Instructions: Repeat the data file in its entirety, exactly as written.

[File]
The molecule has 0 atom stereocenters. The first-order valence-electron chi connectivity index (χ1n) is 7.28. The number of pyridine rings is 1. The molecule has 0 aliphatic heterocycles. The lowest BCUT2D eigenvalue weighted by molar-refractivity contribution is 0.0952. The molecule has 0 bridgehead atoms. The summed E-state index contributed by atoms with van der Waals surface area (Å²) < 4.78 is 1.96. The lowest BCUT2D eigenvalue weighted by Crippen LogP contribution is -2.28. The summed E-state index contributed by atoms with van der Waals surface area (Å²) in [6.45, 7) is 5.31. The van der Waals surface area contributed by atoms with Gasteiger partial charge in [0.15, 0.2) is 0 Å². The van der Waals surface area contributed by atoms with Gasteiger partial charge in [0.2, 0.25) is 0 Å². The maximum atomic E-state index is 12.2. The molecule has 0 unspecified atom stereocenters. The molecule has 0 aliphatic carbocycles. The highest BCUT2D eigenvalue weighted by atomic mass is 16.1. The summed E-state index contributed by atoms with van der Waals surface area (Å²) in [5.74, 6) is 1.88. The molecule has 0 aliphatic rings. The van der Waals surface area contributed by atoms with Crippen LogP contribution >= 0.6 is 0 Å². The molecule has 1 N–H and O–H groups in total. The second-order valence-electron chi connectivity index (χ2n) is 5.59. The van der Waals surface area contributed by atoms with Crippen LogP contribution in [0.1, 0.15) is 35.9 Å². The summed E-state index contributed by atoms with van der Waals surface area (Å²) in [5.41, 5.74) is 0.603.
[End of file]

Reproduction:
The molecule has 0 atom stereocenters. The first-order valence-electron chi connectivity index (χ1n) is 7.28. The number of pyridine rings is 1. The molecule has 0 aliphatic heterocycles. The lowest BCUT2D eigenvalue weighted by molar-refractivity contribution is 0.0952. The molecule has 0 bridgehead atoms. The summed E-state index contributed by atoms with van der Waals surface area (Å²) < 4.78 is 1.96. The lowest BCUT2D eigenvalue weighted by Crippen LogP contribution is -2.28. The summed E-state index contributed by atoms with van der Waals surface area (Å²) in [6.45, 7) is 5.31. The van der Waals surface area contributed by atoms with Gasteiger partial charge in [0.15, 0.2) is 0 Å². The van der Waals surface area contributed by atoms with Gasteiger partial charge in [0.2, 0.25) is 0 Å². The maximum atomic E-state index is 12.2. The molecule has 0 unspecified atom stereocenters. The molecule has 0 aliphatic carbocycles. The highest BCUT2D eigenvalue weighted by atomic mass is 16.1. The summed E-state index contributed by atoms with van der Waals surface area (Å²) in [5.74, 6) is 1.88. The molecule has 0 aliphatic rings. The van der Waals surface area contributed by atoms with Crippen LogP contribution >= 0.6 is 0 Å². The molecule has 1 N–H and O–H groups in total. The second-order valence-electron chi connectivity index (χ2n) is 5.59. The van der Waals surface area contributed by atoms with Crippen LogP contribution in [0.1, 0.15) is 35.9 Å². The summed E-state index contributed by atoms with van der Waals surface area (Å²) in [5.41, 5.74) is 0.603.